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Terminal - All commands - 11,587 results
sed -re '/^#/d ; s/#.*$//'
2012-02-01 20:39:23
User: Zulu
Functions: sed
Tags: sed
-1

Delete all comments (#) on text :

It deletes the entire comment line and remove comments form end of others.

echo "DISPLAY=$DISPLAY xmessage convert db to innodb" | at 00:00
cal | sed -E "2,8s/(^|[^0-9])($(date +%e))( |$)/\1$(echo "\033[0;36m\2\033[0m")\3/g"
2011-04-30 03:16:31
User: iridium172
Functions: cal sed
-1

Colors a the current date in cal output

gvim -u NONE -U NONE
curl -o <bibliography> "http://www.citeulike.org/bibtex/user/<user>"
2009-03-26 23:08:14
User: qubyte
-1

I love CiteULike. It makes keeping a bibtex library easy and keeps all my papers in one place. However, it can be a pain when I add new entries and have to go through the procedure for downloading the new version in my browser, so I made this to grab it for me! I actually pipe it directly into a couple of SED one liners to tidy it up a bit too. Extremely useful, especially if you make a custom BibTeX script that does this first. That way you can sort a fresh BibTeX file for each new paper with no faf.

To use just replace with your CiteULike user name. It doesn't download entries that you've hidden but I don't use that feature anyway.

ps -u<user>
for file in `cat urls.txt`; do echo -n "$file " >> log.txt; curl --head $file >> log.txt ; done
2010-10-19 02:54:13
User: Glutnix
Functions: echo file
-1

urls.txt should have a fully qualified url on each line

prefix with

rm log.txt;

to clear the log

change curl command to

curl --head $file | head -1 >> log.txt

to just get the http status

for f in *; do mv "$f" "${f/foo/bar}"; done
2011-04-30 09:53:20
User: uwe
Functions: mv
-1

without sed, but has no problems with files with spaces or other critical characters

/opt/google/chrome/google-chrome --user-data-dir=$HOME/.config/google-chrome/`zenity --entry --text="Enter a profile name:"`
2011-01-06 19:41:45
User: gml
-1

Simple Google Chrome profile manager using zenity for profile name input. Place this in a shell script and then use the path to it as the command field in a gnome/kde shortcut. When you start it you will be prompted for a profile to use, if you leave it blank you should get the default profile.

ls | sed 'p;s/foo/bar/' | xargs -n2 mv
ripit -c 0 --outputdir $1 --nosubmission
for k in `git branch -r|awk '{print $1}'`;do echo -e `git show --pretty=format:"%Cgreen%ci_%C(blue)%c r_%Cred%cn_%Creset" $k|head -n 1`$k;done|sort -r|awk -F"_" '{printf("%s %17s %-22s %s\n",$1,$2,$3,$4)}'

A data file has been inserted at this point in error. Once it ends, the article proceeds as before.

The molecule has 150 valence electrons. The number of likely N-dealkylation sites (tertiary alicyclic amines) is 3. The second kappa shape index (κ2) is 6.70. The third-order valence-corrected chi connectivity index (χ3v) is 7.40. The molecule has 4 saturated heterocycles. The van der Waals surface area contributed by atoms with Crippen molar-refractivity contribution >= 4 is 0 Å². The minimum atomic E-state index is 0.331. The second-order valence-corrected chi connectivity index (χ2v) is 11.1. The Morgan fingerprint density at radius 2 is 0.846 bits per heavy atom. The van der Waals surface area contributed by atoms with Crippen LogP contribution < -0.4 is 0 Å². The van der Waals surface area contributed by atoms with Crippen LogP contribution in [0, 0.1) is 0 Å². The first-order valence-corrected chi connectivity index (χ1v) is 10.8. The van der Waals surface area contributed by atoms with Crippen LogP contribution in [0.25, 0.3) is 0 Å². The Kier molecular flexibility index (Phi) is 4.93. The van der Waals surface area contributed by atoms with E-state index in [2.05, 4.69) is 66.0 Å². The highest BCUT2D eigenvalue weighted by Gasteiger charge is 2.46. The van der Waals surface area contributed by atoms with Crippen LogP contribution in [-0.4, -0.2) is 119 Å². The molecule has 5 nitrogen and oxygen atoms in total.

svn status | grep "^\?" | awk '{print $2}' | xargs svn add
2009-03-12 15:06:12
User: unixfu73000
Functions: awk grep xargs
Tags: svn
-1

This adds all new files to SVN recursively. It doesn't work for files that have spaces in their name, but why would you create a file with a space in its name in the first place?

dd if=/dev/hda of=file.img
svn log | grep "$LOGNAME" | grep `date '+%Y-%m-%d'`
expand -t 2 <filename>
2010-07-13 23:04:57
User: camocrazed
Functions: expand
Tags: expand
-1

Change the number to change the number of spaces. Leaving it out defaults to 8. Leaving out the filename defaults to stdin.

And to do it in reverse, you can use the unexpand command.

find_alternatives(){ for i;do which "$i" >/dev/null && { echo "$i"; return 0;};done;return 1;}
2011-01-06 19:53:46
User: eightmillion
Functions: echo return which
-1

This function is used to set environmental variables from a list of alternatives depending on what's installed on the system. It returns the first program found in the list.

Example usage:

export BROWSER=$(find_alternatives chromium-browser google-chrome opera firefox firefox-bin iceweasel konqueror w3m lynx)

.

export EDITOR=$(find_alternatives vim nano pico emacs kate)

.

export PAGER=$(find_alternatives vimpager less most more pg)
sed -re '/^#/d ; s/#.*$// ; /^\s*$/d'
2012-02-02 18:12:52
User: Zulu
Functions: sed
Tags: sed
-1

Use it with cat and '|' for know what is used in a conf file.

For example cat /etc/squid/squid.conf | sed -re '/^#/d ; s/#.*$// ; /^\s$/d' :

Show you what you use in your file conf.

It removes all comments and empty lines.

Empty lines are lines with nothing, a tab, or a space.

dd if=/dev/urandom | tr -d -c [:print:] | tr -d " " | dd count=1 bs=20 2> /dev/null; echo
2013-03-01 22:42:29
User: Progent
Functions: dd tr
-1

It will produce passwords with length of 20 printable characters within a reasonable time.

For shorter or longer passwords just change the 20 in bs=20 to something more convenient.

To create only alpha numeric passwords change [:print:] to [:alnum:]

cat -n $file | tail -n 100 && head -n number-of-lines-you-want-to-keep > newfile
2009-02-15 01:02:10
User: bbelt16ag
Functions: cat head tail
-1

tells you the number of lines in said file, and then tail the last 100 lines ( or how many are messed up) then u take the total amount of lines and then subract the 100 or so lines u DONT WANT, then do a head -n $new_number and then redirect it to new file.db

chkrootkit -x | less
sed -n "$=" fileName
for I in $(echo "show tables" | mysql -u<user> <database>`; do echo "ALTER TABLE $I ENGINE = INNODB"| mysql -u<user> <database>; done
2011-12-16 14:51:10
User: manuw
Functions: echo
-1

Convert all Tables from MyISAM to InnoDB

history | awk '{if ($2 == "sudo") a[$3]++; else a[$2]++}END{for(i in a){print a[i] " " i}}' | sort -rn | head
echo %logonserver%
2011-06-13 09:52:51
User: 0disse0
Functions: echo
-1

The command line can be accessed by using the cmd command which will open a command window with a DOS interface. The command line is a throw back to the early days of computing before there was a Windows interface.